Go here for my thoughts on why we continue to put up with government employees breaking down a door in the middle of the night, shooting two of the family dogs in front of a 7-year-old boy, finding a misdemeanor amount of marijuana, and then charging the homeowner with "child endangerment".
(It's because we're sheep.)
Here's an email to Radley Balko from an army officer serving someplace in Afghanistan:
I am a US Army officer, currently serving in Afghanistan. My first thought on reading this story is this: Most American police SWAT teams probably have fewer restrictions on conducting forced entry raids than do US forces in Afghanistan.And here's Glenn Reynolds of Instapundit on the officer's comments:
For our troops over here to conduct any kind of forced entry, day or night, they have to meet one of two conditions: have a bad guy (or guys) inside actively shooting at them; or obtain permission from a 2-star general, who must be convinced by available intelligence (evidence) that the person or persons they're after is present at the location, and that it's too dangerous to try less coercive methods. The general can be pretty tough to convince, too. (I'm a staff liason, and one of my jobs is to present these briefings to obtain the required permission.)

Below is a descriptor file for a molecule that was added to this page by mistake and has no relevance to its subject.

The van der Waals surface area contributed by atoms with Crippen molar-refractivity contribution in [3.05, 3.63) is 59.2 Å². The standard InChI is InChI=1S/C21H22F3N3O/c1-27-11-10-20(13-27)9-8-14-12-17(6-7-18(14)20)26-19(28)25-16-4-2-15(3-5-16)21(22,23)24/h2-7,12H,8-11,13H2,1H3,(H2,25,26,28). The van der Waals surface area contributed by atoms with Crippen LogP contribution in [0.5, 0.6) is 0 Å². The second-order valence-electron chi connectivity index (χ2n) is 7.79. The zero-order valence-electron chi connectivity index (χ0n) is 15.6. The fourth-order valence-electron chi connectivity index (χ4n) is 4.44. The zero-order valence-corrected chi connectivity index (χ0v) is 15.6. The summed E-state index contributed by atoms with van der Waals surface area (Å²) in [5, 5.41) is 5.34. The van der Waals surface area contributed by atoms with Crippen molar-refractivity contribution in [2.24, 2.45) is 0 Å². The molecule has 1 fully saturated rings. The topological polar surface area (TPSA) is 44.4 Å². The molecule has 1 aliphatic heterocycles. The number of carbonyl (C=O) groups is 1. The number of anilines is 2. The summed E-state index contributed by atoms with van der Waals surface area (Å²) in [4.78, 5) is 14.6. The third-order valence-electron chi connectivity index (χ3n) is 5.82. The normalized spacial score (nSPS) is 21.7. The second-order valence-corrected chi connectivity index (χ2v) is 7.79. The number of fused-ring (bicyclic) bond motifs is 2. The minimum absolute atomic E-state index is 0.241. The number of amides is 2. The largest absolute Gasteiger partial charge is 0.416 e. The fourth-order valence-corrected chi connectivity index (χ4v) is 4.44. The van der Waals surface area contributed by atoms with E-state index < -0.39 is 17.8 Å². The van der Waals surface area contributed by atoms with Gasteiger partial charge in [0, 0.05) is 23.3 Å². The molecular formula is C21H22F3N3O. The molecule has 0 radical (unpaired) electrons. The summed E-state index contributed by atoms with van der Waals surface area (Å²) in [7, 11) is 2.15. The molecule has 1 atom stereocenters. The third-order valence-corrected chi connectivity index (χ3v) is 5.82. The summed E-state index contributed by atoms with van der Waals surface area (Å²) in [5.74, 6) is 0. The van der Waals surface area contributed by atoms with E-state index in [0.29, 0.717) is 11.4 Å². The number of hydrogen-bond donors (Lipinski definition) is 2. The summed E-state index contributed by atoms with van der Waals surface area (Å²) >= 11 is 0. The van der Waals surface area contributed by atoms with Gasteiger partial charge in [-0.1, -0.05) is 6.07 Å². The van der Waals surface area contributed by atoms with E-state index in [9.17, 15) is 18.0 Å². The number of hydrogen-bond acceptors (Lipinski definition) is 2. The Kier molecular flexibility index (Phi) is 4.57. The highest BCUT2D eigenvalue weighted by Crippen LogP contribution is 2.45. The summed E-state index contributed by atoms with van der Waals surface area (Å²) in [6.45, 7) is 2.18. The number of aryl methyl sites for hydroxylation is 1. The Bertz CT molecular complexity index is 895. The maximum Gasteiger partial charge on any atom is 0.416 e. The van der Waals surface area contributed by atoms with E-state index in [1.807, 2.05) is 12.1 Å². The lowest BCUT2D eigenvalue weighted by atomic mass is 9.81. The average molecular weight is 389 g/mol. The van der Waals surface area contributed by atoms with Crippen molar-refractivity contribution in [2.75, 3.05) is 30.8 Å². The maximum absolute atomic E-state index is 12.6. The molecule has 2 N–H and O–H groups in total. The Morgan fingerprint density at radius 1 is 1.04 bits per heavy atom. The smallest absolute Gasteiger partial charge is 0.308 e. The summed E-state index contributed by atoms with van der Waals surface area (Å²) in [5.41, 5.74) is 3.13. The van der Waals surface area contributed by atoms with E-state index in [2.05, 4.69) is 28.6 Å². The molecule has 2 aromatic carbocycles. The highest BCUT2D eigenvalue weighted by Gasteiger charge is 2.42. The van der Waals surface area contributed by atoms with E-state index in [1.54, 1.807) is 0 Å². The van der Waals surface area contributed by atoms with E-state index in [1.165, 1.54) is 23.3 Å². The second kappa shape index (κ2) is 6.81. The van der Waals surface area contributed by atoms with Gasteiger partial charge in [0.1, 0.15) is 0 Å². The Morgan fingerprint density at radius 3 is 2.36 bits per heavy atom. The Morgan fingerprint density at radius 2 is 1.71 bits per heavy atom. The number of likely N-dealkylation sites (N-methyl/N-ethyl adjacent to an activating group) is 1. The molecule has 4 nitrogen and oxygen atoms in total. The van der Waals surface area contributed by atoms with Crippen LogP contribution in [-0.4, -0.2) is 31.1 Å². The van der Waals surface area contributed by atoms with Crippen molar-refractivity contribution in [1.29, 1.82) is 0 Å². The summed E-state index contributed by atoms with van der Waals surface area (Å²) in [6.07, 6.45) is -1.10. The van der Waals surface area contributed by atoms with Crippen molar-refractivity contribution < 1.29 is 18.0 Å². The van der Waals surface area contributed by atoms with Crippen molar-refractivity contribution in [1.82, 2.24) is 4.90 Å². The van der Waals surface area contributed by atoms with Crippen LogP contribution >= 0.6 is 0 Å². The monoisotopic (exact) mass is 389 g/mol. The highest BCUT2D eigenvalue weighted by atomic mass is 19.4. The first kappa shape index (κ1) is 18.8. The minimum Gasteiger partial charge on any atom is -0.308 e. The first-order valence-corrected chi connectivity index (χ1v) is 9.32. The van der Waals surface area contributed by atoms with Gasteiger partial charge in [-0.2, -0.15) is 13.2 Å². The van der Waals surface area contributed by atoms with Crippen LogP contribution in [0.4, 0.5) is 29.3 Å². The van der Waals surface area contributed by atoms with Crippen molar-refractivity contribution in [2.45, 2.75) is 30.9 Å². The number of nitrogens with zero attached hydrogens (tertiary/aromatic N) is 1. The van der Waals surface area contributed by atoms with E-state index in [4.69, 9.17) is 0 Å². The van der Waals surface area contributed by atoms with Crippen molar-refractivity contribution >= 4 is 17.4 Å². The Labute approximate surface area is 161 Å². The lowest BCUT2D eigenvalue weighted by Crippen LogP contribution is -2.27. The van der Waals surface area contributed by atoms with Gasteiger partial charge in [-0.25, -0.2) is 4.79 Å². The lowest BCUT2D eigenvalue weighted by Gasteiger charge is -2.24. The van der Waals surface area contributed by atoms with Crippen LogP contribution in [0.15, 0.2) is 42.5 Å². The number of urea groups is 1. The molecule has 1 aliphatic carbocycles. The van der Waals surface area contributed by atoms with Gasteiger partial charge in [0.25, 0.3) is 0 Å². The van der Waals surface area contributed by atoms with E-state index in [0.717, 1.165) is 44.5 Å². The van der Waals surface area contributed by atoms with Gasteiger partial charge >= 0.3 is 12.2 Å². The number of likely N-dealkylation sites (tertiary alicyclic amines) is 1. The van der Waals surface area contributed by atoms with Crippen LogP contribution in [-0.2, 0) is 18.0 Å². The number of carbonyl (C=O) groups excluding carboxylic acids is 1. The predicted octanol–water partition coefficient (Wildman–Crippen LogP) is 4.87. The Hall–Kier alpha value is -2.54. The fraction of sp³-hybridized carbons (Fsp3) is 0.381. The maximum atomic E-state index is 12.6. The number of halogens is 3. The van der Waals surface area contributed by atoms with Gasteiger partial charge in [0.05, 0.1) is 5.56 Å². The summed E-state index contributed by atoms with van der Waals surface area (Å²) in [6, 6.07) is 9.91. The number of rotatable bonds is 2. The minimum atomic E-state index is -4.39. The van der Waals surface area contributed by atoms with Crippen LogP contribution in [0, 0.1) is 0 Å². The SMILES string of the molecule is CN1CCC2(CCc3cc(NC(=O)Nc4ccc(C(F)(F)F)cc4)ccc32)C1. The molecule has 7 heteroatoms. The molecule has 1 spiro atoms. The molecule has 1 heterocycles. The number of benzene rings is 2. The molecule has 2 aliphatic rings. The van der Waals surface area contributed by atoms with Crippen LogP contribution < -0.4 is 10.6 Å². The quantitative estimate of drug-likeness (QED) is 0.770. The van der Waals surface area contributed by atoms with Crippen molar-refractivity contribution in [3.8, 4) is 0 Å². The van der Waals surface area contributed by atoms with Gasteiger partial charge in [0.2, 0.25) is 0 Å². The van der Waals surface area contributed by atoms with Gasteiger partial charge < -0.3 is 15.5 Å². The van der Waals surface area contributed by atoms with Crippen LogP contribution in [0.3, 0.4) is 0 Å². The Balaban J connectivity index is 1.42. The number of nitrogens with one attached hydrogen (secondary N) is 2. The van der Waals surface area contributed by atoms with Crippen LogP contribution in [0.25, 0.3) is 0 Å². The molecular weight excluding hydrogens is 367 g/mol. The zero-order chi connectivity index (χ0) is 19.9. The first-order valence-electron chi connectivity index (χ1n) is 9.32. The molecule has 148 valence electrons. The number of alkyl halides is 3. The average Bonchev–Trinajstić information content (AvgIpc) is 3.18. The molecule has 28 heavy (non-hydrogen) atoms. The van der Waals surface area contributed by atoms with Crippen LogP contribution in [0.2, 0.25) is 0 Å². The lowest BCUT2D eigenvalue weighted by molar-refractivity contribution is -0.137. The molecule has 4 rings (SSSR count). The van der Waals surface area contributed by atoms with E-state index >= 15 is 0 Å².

Generally, our troops, including the special ops guys, use what we call "cordon and knock": they set up a perimeter around the target location to keep people from moving in or out,and then announce their presence and give the target an opportunity to surrender. In the majority of cases, even if the perimeter is established at night, the call out or knock on the gate doesn't happen until after the sun comes up.
Oh, and all of the bad guys we're going after are closely tied to killing and maiming people.
What might be amazing to American cops is that the vast majority of our targets surrender when called out.
I don't have a clear picture of the resources available to most police departments, but even so, I don't see any reason why they can't use similar methods.
Quite different from using door-busting tactics to serve warrants on nonviolent drug offenders. Of course, one difference is that we care about winning the hearts and minds of people in Afghanistan . . . .